Theodore Taylor, of Sierra Leonean extraction (he may not have been allowed to register to vote in the Electoral Commission’s 2020 programme), popularly known by his stool name Nii Kwabena Bonney III, was the Osu Alata Mantse and doubled up as Oyokohene of Techiman.

Founders' Day: Nii Kwabena Bonnie III
Nii Kwabena Bonney III, also known as Boycotthene

Nii Kwabena Bonney, who built Rolyat Castle in Kokomlemle, had initiated a boycott of European-owned shops, starting from 28 February 1948. On that day, ex-servicemen who had fought in the Second World War decided to march to Christiansborg Castle to present a petition calling for fair treatment in the allocation of pensions and benefits. Their Caucasian peers alongside whom they had fought in the war had received payments and jobs where the Gold Coasters had none.

Private Odartey Lamptey, Corporal Attipoe and Sergeant Adjetey were shot on that eventful day. The looting of shops which started on that day was the result of the shooting of the three ex-servicemen, the youth of Accra having been primed about the boycott.

Founders' Day: Sergeant Adjetey's grave

Mr Speaker, as you are in the habit of doling out holidays, may I ask for one more – Heroes’ Day, 28 February?

But what did the Big Six do collectively to win the independence of Ghana? Professor L H Ofosu-Appiah, the classics scholar, tells us in his book on Joseph Boakye Danquah that the plane sent to carry those arrested on suspicion of organising the 1948 uprising had room for only six people, so R S Blay and James Quist-Therson were not transported. On such a whim have these two prominent figures been written out of the history of Ghana.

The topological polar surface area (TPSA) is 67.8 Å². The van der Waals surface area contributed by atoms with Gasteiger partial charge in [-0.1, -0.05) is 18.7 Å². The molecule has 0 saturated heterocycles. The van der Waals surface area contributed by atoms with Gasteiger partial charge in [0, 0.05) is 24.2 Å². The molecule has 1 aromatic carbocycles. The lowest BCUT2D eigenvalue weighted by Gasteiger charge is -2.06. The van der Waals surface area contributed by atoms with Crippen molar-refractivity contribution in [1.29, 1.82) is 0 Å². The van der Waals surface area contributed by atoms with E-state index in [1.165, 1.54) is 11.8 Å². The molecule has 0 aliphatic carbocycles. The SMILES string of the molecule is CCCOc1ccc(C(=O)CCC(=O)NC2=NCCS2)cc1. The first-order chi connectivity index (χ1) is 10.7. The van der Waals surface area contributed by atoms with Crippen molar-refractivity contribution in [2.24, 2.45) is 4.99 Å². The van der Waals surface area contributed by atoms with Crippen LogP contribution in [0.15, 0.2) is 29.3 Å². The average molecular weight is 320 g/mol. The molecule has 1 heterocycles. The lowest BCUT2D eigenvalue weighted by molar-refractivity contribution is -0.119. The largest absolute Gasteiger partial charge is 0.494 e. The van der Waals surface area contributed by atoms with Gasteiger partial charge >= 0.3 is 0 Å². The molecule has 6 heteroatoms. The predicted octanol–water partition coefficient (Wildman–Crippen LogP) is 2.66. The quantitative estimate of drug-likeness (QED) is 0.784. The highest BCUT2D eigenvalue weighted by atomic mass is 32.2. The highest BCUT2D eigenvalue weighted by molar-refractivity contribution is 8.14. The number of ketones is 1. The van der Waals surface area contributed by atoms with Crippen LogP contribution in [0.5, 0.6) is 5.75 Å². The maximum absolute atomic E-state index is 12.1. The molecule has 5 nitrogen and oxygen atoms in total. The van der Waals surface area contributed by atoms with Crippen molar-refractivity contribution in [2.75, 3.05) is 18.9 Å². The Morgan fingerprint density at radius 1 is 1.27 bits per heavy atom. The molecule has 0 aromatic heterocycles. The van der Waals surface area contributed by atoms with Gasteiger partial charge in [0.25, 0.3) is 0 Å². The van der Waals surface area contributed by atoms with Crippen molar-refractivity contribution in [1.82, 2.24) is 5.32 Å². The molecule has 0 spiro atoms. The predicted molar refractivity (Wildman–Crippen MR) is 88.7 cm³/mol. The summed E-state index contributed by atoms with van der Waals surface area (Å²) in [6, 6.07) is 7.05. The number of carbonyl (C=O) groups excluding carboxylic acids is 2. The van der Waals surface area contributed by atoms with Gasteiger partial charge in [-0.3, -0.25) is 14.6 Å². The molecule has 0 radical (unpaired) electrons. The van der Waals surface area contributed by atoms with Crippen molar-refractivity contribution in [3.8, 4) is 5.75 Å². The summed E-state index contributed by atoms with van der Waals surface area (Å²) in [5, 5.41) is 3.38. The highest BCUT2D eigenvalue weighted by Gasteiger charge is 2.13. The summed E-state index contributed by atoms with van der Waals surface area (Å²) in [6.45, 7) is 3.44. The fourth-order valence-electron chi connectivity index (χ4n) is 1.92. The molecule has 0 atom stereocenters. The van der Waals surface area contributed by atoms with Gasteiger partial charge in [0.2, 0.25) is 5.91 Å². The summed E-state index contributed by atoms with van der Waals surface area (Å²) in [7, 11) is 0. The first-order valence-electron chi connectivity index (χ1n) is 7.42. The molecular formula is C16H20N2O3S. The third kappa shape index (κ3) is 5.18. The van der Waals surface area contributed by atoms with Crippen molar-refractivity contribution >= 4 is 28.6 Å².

If anything, I must now mount a campaign for them to be reinstated and we must have the Big Eight. Mr Speaker, big up a holiday for the Big Eight!

Tell your left from your right

We must find a way to make our national holidays more acceptable to all, and in so doing lay bare to all the true political history of our nation. Let us not leave any section of our nation behind.

We celebrate 4 June and 31 December, or at least Jerry Rawlings does, but not 24 February or 13 January, also coup days. We no longer celebrate 1 July as Republic Day, though we celebrate 6 March as our Independence Day. We now celebrate 7 January as Constitution Day. We also celebrate 4 August, the day that the UGCC was set up, as Founders’ Day. Fortunately we have not been able to do anything to shift 21 September, the birthday of the founder of our country, the initiator of the whole liberation movement in Africa.

Most people now recognise 4 August as a memorable day. It was the Nifa Nifa day! I remember driving to Cave du Roi that evening in 1974 for a celebration of sorts and returning the next morning at 5am driving on the other side of the road. It felt a bit strange, but I did get home safely.

Then this year I checked again and found that it was the birthday of a certain Barack Hussein Obama. OK, Mr Speaker: 4 August – Obama Day in Ghana!

Mr Speaker, one last request: please grant the CPP its own holiday – 12 June, the day the CPP was founded. At least the party is still standing.

Wuɔnuu tsuru! Emashi noŋŋ!

Ade Sawyerr

London, August 2020

Owula Ade Sawyerr is a writer, social activist and founder partner of Equinox Consulting, which works to develop inner-city and minority communities in Britain. He comments on economic, political and social affairs and is a past chairman of the UK branch of the Convention People’s Party.

Show More

Related Articles

Back to top button

Adblock Detected